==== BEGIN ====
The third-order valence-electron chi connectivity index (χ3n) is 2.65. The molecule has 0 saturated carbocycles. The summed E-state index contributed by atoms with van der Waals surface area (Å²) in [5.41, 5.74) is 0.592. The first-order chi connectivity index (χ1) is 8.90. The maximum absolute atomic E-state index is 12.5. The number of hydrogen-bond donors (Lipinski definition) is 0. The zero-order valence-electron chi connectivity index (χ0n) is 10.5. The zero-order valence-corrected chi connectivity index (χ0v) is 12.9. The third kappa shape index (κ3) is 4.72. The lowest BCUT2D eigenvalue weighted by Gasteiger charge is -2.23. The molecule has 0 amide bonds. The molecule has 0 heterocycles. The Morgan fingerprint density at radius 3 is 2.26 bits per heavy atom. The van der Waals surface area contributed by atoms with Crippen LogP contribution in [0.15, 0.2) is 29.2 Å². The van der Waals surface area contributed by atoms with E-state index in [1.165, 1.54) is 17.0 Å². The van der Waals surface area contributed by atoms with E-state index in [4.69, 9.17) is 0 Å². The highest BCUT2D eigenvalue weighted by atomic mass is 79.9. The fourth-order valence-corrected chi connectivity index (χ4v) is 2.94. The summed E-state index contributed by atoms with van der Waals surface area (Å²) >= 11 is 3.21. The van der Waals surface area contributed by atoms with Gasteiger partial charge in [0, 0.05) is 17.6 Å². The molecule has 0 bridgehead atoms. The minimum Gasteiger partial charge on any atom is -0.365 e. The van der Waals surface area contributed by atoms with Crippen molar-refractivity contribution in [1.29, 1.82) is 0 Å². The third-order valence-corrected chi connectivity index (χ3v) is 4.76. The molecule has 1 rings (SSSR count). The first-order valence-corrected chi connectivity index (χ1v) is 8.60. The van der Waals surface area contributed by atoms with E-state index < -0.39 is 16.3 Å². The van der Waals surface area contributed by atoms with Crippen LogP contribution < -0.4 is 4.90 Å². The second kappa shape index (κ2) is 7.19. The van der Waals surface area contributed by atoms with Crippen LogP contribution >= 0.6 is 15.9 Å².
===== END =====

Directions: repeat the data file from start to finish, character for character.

The third-order valence-electron chi connectivity index (χ3n) is 2.65. The molecule has 0 saturated carbocycles. The summed E-state index contributed by atoms with van der Waals surface area (Å²) in [5.41, 5.74) is 0.592. The first-order chi connectivity index (χ1) is 8.90. The maximum absolute atomic E-state index is 12.5. The number of hydrogen-bond donors (Lipinski definition) is 0. The zero-order valence-electron chi connectivity index (χ0n) is 10.5. The zero-order valence-corrected chi connectivity index (χ0v) is 12.9. The third kappa shape index (κ3) is 4.72. The lowest BCUT2D eigenvalue weighted by Gasteiger charge is -2.23. The molecule has 0 amide bonds. The molecule has 0 heterocycles. The Morgan fingerprint density at radius 3 is 2.26 bits per heavy atom. The van der Waals surface area contributed by atoms with Crippen LogP contribution in [0.15, 0.2) is 29.2 Å². The van der Waals surface area contributed by atoms with E-state index in [1.165, 1.54) is 17.0 Å². The van der Waals surface area contributed by atoms with E-state index in [4.69, 9.17) is 0 Å². The highest BCUT2D eigenvalue weighted by atomic mass is 79.9. The fourth-order valence-corrected chi connectivity index (χ4v) is 2.94. The summed E-state index contributed by atoms with van der Waals surface area (Å²) >= 11 is 3.21. The van der Waals surface area contributed by atoms with Gasteiger partial charge in [0, 0.05) is 17.6 Å². The molecule has 0 bridgehead atoms. The minimum Gasteiger partial charge on any atom is -0.365 e. The van der Waals surface area contributed by atoms with Crippen molar-refractivity contribution in [1.29, 1.82) is 0 Å². The third-order valence-corrected chi connectivity index (χ3v) is 4.76. The molecule has 1 rings (SSSR count). The first-order valence-corrected chi connectivity index (χ1v) is 8.60. The van der Waals surface area contributed by atoms with E-state index < -0.39 is 16.3 Å². The van der Waals surface area contributed by atoms with Crippen LogP contribution < -0.4 is 4.90 Å². The second kappa shape index (κ2) is 7.19. The van der Waals surface area contributed by atoms with Crippen LogP contribution >= 0.6 is 15.9 Å².